mechanical interventions for lower-limb problems were applied. Reference lists of all included studies
in JIA. were checked for other potentially eligible trials.
Corresponding authors of included studies and
Methods researchers in the field were contacted via e-mail
to identify other potentially eligible studies.
The protocol for this systematic review has been Two reviewers (A.F. and A.C.) independently
published elsewhere11 and is registered with the screened the titles and abstracts of all studies
international prospective register of systematic identified by the search. Full-text articles of
reviews (PROSPERO). potentially eligible studies were retrieved by one
of us (A.F.) and independently screened by two of
Studies and Participants us (A.F. and A.C.). Authorship and results were not
masked. Disagreements between the two authors
All randomized controlled trials (RCTs) and quasi-
regarding full-text inclusion were resolved by a
RCTs of mechanical and physical interventions for
third reviewer (F.H.). If disagreements were not
lower-limb problems in JIA were included. Physical
resolved successfully by the third reviewer, study
interventions include but are not limited to stretch-
authors were to be contacted, although this was
ing, strengthening, and massage. Mechanical inter-
never required.
ventions include but are not limited to footwear,
orthoses, and splints. Studies evaluating invasive One of us (A.F.) extracted data from included
(eg, acupuncture), pharmacological, and surgical studies using a standardized pilot-tested form, and a
therapies were excluded, as were studies evaluating
the effectiveness of interventions for the prevention Table 1. OvidSP MEDLINE Search Strategy
of lower-limb problems in JIA.
1. randomized controlled trial.pt.
Studies including children diagnosed as having 2. controlled clinical trial.pt.
JIA and one or more lower-limb problems were 3. randomized.ab.
eligible for inclusion. A lower-limb problem was 4. randomised.ab.
defined as any pathologic disorder of the lower 5. placebo.ab.
limb, extending from the trunk and including the 6. randomly.ab.
gluteal region, femoral region, knee, leg, ankle, and 7. trial.ab.
foot.12 Any setting, such as public and community 8. groups.ab.
9. 1 or 2 or 3 or 4 or 5 or 6 or 7 or 8
health services, private clinics, preschools, and
10. exp animals/not humans.sh.
schools, was included.
11. 9 not 10
12. Juvenile idiopathic arthritis
Outcomes 13. Juvenile chronic arthritis
14. Juvenile rheumatoid arthritis
The primary outcome was any validated quantifiable 15. JIA
measure of pain, for example, the Pediatric Pain 16. 12 or 13 or 14 or 15
Questionnaire.13 The secondary outcomes were 17. 11 and 16
disability, functional ability, or both; health-related Abbreviations: ab, abstract; JIA, juvenile idiopathic arthritis;
quality of life (HRQoL) (eg, the Pediatric Quality of pt, publication type; sh, subject heading.

400 September/October 2017  Vol 107  No 5  Journal of the American Podiatric Medical Association
second author (A.C.) checked all extracted data. If Data Synthesis. One of us (F.H.) constructed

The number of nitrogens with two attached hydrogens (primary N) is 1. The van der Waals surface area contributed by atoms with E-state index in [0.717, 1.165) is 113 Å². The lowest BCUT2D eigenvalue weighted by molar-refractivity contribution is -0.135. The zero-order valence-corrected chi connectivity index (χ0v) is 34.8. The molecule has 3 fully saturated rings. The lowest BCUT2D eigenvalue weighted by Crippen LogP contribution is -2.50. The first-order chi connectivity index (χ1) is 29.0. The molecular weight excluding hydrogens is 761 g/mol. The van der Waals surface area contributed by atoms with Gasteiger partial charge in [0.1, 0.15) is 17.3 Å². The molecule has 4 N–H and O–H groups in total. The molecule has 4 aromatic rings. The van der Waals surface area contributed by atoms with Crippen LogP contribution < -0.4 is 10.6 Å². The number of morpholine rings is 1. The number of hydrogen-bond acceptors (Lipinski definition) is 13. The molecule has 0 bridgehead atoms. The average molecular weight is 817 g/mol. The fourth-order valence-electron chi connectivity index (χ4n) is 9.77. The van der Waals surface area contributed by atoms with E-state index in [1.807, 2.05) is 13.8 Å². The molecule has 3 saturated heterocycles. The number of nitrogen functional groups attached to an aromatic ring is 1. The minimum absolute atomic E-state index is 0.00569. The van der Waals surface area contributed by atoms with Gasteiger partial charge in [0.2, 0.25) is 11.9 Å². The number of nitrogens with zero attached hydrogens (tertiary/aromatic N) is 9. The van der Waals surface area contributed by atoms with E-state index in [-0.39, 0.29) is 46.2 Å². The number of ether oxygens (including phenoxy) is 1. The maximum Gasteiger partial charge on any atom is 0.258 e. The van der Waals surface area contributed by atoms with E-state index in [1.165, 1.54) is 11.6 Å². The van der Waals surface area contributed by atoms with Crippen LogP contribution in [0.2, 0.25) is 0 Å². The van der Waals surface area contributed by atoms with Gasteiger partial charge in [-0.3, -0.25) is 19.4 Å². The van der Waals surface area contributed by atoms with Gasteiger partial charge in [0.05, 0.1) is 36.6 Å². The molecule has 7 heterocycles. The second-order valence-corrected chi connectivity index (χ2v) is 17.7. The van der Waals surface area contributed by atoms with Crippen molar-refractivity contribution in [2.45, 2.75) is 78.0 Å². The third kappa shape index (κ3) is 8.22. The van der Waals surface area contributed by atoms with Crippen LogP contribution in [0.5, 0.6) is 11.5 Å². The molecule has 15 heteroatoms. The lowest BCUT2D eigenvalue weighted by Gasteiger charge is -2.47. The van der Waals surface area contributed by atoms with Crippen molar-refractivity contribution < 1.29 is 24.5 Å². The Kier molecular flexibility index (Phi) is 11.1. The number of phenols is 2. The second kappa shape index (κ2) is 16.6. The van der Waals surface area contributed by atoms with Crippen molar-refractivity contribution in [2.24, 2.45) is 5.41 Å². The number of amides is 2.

there was any absent or uncertain information, data analyses in The Cochrane Collaboration’s
study authors were contacted. Inconsistencies in statistical package Review Manager 5.16 Another
data extraction were discussed between A.F. and one of us (A.F.) entered data, which were checked
A.C. and, if needed, through arbitration by F.H. Risk by a third author (A.C.).
of bias of each included study was rated indepen- Subgroup Analyses. No subgroup analyses were
dently by two of us (A.F. and A.C.) using the planned as different types of interventions and
following criteria described in the Cochrane Hand- different presentations of lower-limb pathologies
book for Systematic Reviews of Interventions15: 1) were being analyzed separately in the primary
sequence generation; 2) allocation of concealment; analyses.
3) blinding of participants, personnel, and outcome Sensitivity Analysis. Sensitivity analyses were
assessor; 4) incomplete outcome data; 5) selective performed by eliminating trials that failed to blind
outcome reporting; and 6) other sources of data. For participants or conceal allocation. If outliers con-
each criterion, high indicates a high risk of bias, low tributed to heterogeneity and the reason for the
indicates a low risk of bias, and unclear identifies discrepancy was evident, analyses with and without
an ambiguous or unclear risk of bias. the outlying trials were to be performed.15

Statistics Results

Measures of Treatment Effects. Group means Studies


and SDs were analyzed to produce mean differences
and 95% confidence intervals (CIs). Standardized After duplicates were removed, 3,670 studies were
mean difference analyses were to be conducted retrieved by electronic searches. Screening of titles
when different measurement scales were used. and abstracts identified 29 potentially eligible
Different follow-up periods were to be pooled after studies, for which full texts were retrieved.17-45
adjustment if steady rates of change could be When a potentially eligible paper did not present